United States District Court, W.D. Arkansas, Fort Smith Division
BARRY A. BRYANT U.S. MAGISTRATE JUDGE.
Barker (“Plaintiff”) brings this action pursuant
to § 205(g) of Title II of the Social Security Act
(“The Act”), 42 U.S.C. § 405(g) (2006),
seeking judicial review of a final decision of the
Commissioner of the Social Security Administration
(“SSA”) denying his application for Supplemental
Security Income (“SSI”) under Title XVI of the
Act. The parties have consented to the jurisdiction of a
magistrate judge to conduct any and all proceedings in this
case, including conducting the trial, ordering the entry of a
final judgment, and conducting all post-judgment proceedings.
ECF No. 5. Pursuant to this authority, the Court
issues this memorandum opinion and orders the entry of a
final judgment in this matter.
application for SSI was filed on March 30, 2010. (Tr. 11).
Plaintiff alleged he was disabled due to hypertension,
seizures, kidney failure, and back problems. (Tr. 62).
Plaintiff alleged an onset date of December 23, 2010. (Tr.
11). This application was denied initially and again upon
April 5, 2012, the ALJ issued an unfavorable decision denying
Plaintiff's application for SSI. (Tr. 11-21). On March
14, 2014, pursuant to sentence four of 42 U.S.C. §
405(g), the District Court remanded the case to the
Commissioner to reconsider Plaintiff's RFC and on May 23,
2014 the Appeals Council remanded the case to the ALJ. (Tr.
second administrative hearing was held on February 3, 2015.
(Tr. 292-304). Plaintiff was present and was represented by
counsel, Matthew Ketcham, at this hearing. Id.
Plaintiff and Vocational Expert (“VE”) Montie
Lumpkin testified at this hearing. Id. At the time
of this hearing, Plaintiff was fifty-one (51) years old and
had a high school education. (Tr. 224-230).
August 13, 2015, the ALJ entered a partially unfavorable
decision. (Tr. 274-281). In this decision, the ALJ determined
Plaintiff had not engaged in Substantial Gainful Activity
(“SGA”) since his alleged onset date. (Tr. 276,
also determined that since December 23, 2010, Plaintiff had
the severe impairments of disorder of the spine,
hypertension, diabetes mellitus with neuropathy, and plantar
calluses. (Tr. 276, Finding 2). The ALJ then determined that
since December 23, 2010, Plaintiff's impairments did not
meet or medically equal the requirements of any of the
Listing of Impairments in Appendix 1 to Subpart P of
Regulations No. 4 (“Listings”). (Tr. 276, Finding
decision, the ALJ evaluated Plaintiff's subjective
complaints and determined his RFC. (Tr. 277-279). First, the
ALJ indicated he evaluated Plaintiff's subjective
complaints and found his claimed limitations were not
entirely credible. Id. Second, the ALJ determined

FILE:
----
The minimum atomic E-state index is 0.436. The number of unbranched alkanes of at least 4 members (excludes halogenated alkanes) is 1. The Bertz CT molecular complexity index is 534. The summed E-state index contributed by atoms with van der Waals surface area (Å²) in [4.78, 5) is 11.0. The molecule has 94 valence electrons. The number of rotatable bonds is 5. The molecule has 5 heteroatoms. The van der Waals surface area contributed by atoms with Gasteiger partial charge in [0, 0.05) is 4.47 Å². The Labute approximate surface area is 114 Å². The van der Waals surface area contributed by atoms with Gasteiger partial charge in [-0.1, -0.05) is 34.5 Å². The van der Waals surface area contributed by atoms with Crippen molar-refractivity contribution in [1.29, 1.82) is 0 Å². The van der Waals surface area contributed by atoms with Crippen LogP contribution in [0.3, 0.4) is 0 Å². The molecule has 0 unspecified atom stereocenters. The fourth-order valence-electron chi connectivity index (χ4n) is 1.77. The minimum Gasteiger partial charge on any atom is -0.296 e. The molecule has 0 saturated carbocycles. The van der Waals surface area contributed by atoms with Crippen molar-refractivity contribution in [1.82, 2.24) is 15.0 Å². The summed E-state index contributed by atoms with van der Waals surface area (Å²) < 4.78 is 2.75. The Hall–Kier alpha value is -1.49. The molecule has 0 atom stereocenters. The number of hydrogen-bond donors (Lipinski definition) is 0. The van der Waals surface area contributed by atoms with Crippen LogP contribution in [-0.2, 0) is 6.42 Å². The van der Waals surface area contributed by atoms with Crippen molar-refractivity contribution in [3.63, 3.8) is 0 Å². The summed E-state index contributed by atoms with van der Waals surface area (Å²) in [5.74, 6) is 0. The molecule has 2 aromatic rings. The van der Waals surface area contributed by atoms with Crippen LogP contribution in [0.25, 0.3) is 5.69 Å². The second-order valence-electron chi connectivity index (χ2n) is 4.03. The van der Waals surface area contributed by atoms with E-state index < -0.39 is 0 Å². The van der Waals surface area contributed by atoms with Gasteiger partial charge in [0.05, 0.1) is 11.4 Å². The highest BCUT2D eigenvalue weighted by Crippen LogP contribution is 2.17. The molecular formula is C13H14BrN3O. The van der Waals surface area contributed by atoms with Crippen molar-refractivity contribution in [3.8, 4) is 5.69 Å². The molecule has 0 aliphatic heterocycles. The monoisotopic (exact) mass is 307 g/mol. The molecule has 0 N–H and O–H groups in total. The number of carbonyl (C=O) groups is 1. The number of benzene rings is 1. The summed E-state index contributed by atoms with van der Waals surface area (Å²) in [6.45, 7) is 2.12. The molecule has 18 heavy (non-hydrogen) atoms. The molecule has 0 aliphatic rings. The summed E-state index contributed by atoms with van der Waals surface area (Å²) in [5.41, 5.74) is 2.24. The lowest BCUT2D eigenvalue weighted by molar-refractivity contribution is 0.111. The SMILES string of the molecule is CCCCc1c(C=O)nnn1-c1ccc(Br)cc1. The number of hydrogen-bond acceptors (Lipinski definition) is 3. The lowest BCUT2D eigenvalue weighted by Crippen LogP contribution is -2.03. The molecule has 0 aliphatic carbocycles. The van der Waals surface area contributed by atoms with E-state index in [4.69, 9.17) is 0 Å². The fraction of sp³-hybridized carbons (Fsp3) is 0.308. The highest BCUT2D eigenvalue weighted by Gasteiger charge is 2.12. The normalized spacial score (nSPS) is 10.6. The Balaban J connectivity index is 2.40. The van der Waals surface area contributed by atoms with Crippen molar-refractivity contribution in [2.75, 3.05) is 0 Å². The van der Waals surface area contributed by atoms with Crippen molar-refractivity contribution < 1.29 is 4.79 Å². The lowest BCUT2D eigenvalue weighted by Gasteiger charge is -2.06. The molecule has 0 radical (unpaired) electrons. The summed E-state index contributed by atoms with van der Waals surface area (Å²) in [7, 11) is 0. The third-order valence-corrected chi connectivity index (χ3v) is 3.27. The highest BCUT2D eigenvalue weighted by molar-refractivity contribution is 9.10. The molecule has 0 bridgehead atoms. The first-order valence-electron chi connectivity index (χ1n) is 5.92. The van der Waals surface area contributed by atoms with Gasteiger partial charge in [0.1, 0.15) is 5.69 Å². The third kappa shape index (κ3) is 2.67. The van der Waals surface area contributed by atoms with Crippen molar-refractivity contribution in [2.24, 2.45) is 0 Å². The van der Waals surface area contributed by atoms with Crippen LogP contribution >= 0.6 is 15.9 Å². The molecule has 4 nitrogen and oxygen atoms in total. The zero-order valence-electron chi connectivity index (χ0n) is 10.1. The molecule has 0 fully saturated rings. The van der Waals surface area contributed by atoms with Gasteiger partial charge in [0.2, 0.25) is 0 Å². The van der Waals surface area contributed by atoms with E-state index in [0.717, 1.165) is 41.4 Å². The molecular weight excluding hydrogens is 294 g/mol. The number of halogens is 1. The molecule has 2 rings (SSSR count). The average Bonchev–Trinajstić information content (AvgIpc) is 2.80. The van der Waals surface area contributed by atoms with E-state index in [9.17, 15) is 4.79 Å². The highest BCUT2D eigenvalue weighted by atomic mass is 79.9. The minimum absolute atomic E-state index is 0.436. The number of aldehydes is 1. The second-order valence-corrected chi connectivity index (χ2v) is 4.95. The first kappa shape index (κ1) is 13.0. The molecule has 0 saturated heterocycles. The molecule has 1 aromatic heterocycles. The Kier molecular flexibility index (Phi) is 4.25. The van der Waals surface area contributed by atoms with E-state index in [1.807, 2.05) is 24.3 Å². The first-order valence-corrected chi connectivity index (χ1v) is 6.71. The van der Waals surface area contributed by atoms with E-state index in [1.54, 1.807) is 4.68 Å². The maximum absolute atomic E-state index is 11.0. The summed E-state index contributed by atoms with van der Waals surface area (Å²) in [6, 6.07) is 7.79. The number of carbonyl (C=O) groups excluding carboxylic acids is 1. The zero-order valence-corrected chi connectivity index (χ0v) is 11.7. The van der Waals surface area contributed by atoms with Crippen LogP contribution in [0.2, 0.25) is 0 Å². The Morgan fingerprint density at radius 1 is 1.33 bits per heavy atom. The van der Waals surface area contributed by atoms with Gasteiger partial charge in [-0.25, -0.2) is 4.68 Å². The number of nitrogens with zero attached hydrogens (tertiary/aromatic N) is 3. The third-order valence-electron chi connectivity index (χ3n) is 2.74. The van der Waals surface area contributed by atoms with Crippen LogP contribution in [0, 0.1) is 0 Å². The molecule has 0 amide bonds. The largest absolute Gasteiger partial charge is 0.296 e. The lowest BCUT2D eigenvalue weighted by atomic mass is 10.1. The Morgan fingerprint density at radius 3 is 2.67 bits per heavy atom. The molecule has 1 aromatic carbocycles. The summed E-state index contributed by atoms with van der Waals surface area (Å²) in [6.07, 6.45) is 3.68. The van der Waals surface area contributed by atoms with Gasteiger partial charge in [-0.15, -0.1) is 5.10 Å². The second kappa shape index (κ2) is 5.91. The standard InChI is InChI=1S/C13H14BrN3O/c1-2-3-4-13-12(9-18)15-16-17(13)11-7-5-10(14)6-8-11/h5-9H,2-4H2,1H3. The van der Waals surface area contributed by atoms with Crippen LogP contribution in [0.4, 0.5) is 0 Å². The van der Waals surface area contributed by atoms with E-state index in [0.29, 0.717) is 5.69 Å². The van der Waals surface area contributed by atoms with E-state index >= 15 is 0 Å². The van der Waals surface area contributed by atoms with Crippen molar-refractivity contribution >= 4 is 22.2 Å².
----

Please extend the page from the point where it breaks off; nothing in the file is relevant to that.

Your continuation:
that since December 23, 2010 Plaintiff retained the RFC to
perform sedentary work, except he was limited to occasionally
climbing ramps, stairs, ladders, ropes, scaffolds, balancing,
stooping, kneeling, crouching, and crawling; no more than
occasional operation of foot controls; and could perform
frequent grasping and handling bilaterally. (Tr. 277, Finding
evaluated Plaintiff's Past Relevant Work
(“PRW”). (Tr. 279, Finding 5). The ALJ found that
since December 23, 2010 Plaintiff was unable to perform his
PRW. Id. The ALJ also found that prior to May 26,
2013, the date Plaintiff's age category changed,
considering Plaintiff' age, education, work experience,
and RFC, there were jobs that existed in significant numbers
in the national economy that Plaintiff could have performed
(Tr. 280, Finding 9).
then found beginning May 26, 2013, the date Plaintiff's
age category changed, considering Plaintiff' age,
education, work experience, and RFC, there were no jobs that
existed in significant numbers in the national economy that
Plaintiff could have performed. (Tr. 281, Finding 10). As a
result, the ALJ found Plaintiff not disabled prior to May 26,
2013, but became disabled on that date and continued to be
disabled through August 13, 2015, the date of the decision.
(Tr. 281, Finding 11).
October 20, 2015, Plaintiff filed the present appeal. ECF No.
1. The Parties consented to the jurisdiction of this Court.
ECF No. 5. Both Parties have filed appeal briefs. ECF Nos.
12, 13. This case is now ready for decision.
reviewing this case, this Court is required to determine
whether the Commissioner's findings are supported by
substantial evidence on the record as a whole. See
42 U.S.C. § 405(g) (2006); Ramirez v. Barnhart,292 F.3d 576, 583 (8th Cir. 2002). Substantial evidence is
less than a preponderance of the evidence, but it is enough
that a reasonable mind would find it adequate to support the
Commissioner's decision. See Johnson v. Apfel,240 F.3d 1145, 1147 (8th Cir. 2001). As long as there is
substantial evidence in the record that supports the
Commissioner's decision, the Court may not reverse it
simply because substantial evidence exists in the record that
would have supported a contrary outcome or because the Court
would have decided the case differently. SeeHaley v. Massanari,258 F.3d 742, 747 (8th Cir.
2001). If, after reviewing the record, it is possible to draw